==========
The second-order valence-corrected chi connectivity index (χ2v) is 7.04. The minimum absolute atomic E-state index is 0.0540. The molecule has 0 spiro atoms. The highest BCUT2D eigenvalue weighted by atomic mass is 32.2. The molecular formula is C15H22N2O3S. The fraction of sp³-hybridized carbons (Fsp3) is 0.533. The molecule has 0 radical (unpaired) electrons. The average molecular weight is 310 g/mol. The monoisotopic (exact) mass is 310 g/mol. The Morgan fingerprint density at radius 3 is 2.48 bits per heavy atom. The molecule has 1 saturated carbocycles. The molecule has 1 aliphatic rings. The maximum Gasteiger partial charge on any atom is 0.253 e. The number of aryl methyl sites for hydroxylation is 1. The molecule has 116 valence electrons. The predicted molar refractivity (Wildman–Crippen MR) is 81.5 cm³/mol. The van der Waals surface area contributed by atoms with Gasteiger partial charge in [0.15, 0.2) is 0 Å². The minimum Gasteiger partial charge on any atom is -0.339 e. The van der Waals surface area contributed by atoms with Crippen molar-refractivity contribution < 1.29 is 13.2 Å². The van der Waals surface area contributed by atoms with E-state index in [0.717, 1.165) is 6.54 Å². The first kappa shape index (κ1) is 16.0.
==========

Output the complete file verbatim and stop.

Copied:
The second-order valence-corrected chi connectivity index (χ2v) is 7.04. The minimum absolute atomic E-state index is 0.0540. The molecule has 0 spiro atoms. The highest BCUT2D eigenvalue weighted by atomic mass is 32.2. The molecular formula is C15H22N2O3S. The fraction of sp³-hybridized carbons (Fsp3) is 0.533. The molecule has 0 radical (unpaired) electrons. The average molecular weight is 310 g/mol. The monoisotopic (exact) mass is 310 g/mol. The Morgan fingerprint density at radius 3 is 2.48 bits per heavy atom. The molecule has 1 saturated carbocycles. The molecule has 1 aliphatic rings. The maximum Gasteiger partial charge on any atom is 0.253 e. The number of aryl methyl sites for hydroxylation is 1. The molecule has 116 valence electrons. The predicted molar refractivity (Wildman–Crippen MR) is 81.5 cm³/mol. The van der Waals surface area contributed by atoms with Gasteiger partial charge in [0.15, 0.2) is 0 Å². The minimum Gasteiger partial charge on any atom is -0.339 e. The van der Waals surface area contributed by atoms with Crippen molar-refractivity contribution < 1.29 is 13.2 Å². The van der Waals surface area contributed by atoms with E-state index in [0.717, 1.165) is 6.54 Å². The first kappa shape index (κ1) is 16.0.